One of the important conditions for the Christian Reformation was the invention of the printing press, which allowed the free flow of information previously controlled by the monasteries. Today the development of the internet (and especially the Web 2 phenomenon) is having a similar effect, as information is no longer constrained and filtered by institutional authority. Just as the veniality of the Roman Catholic church of the 16th century and the selling of indulgences outraged Martin Luther and his followers so there are those who consider that the art world has lost its way, corrupted by its self-aggrandising power as arbiters of taste and seduced by the marketplace. In this view art has become an industry in which the currency of credential can be converted to capital and, all too often, vice versa. Web 2.0 offers not only a way of expressing concern but a medium through which to articulate new approaches to creativity.

 

Once spiritual judgement became a matter of personal conscience the rule of church and state could separate. With the secularisation of the state issues of scientific exploration and mercantile expansion were no longer constrained by doctrinal orthodoxy, leading to, on the one hand, the Age of Reason and the Enlightenment, and, on the other, industrialisation and the ascendancy of the middle class. That is, what followed as a result of the initial process of reformation led to outcomes far beyond the scope or interest (or, I suspect, the wildest dreams) of those that had initiated it.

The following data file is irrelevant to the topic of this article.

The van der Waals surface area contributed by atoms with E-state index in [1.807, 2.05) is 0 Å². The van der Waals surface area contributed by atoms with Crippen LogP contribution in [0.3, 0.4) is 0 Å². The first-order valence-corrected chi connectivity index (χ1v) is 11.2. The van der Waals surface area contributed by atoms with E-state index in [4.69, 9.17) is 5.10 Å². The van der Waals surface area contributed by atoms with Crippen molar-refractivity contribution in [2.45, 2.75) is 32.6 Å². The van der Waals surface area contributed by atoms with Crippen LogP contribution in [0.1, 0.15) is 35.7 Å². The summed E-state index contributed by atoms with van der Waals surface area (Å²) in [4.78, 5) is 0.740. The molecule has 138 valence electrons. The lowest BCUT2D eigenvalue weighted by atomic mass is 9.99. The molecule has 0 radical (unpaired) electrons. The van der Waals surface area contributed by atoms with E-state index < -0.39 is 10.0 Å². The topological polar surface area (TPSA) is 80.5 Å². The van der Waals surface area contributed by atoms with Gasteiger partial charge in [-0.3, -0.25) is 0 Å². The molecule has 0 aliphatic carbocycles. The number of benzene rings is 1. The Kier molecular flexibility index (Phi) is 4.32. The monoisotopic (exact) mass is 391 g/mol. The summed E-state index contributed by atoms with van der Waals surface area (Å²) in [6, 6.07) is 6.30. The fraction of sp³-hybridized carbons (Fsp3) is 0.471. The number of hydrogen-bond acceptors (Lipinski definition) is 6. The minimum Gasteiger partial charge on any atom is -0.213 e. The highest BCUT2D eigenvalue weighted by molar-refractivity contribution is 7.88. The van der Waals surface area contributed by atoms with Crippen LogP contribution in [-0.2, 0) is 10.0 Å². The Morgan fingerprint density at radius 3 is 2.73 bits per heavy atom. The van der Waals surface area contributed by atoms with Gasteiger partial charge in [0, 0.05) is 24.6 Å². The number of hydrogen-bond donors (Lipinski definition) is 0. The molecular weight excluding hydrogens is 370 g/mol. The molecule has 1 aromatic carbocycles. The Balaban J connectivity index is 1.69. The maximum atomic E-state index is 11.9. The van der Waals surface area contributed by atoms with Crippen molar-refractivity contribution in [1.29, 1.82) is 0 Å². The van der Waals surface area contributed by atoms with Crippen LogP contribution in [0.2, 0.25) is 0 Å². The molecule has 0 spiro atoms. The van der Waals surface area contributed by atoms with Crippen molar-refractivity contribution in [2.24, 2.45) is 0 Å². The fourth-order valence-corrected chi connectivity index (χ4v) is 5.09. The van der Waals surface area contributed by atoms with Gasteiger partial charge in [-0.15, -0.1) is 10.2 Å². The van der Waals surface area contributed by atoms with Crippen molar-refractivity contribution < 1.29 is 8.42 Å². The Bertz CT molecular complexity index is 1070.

However, while the strong central hierarchy of Roman Catholicism maintained, more or less, its unity over the years, the emphasis on personal conscience in Protestantism led to a cascade of schisms as new smaller religious structures were formed that more precisely suited the needs and aspirations of those who constituted them. Similarly I would expect that we will not see a singular alternative cultural structure form out of the social and technological ferment of the new millennium, but an unstable though potent set of interrelations with a tendency to sub-divide into smaller systems that more effectively generate meaning and affect for those involved. And while these new systems will offer a range of alternative forms of art and ways to engage with it, they will not overthrow the pre-existing art world institutions, though they are likely to cause that original system to evolve in new, if less radical, ways.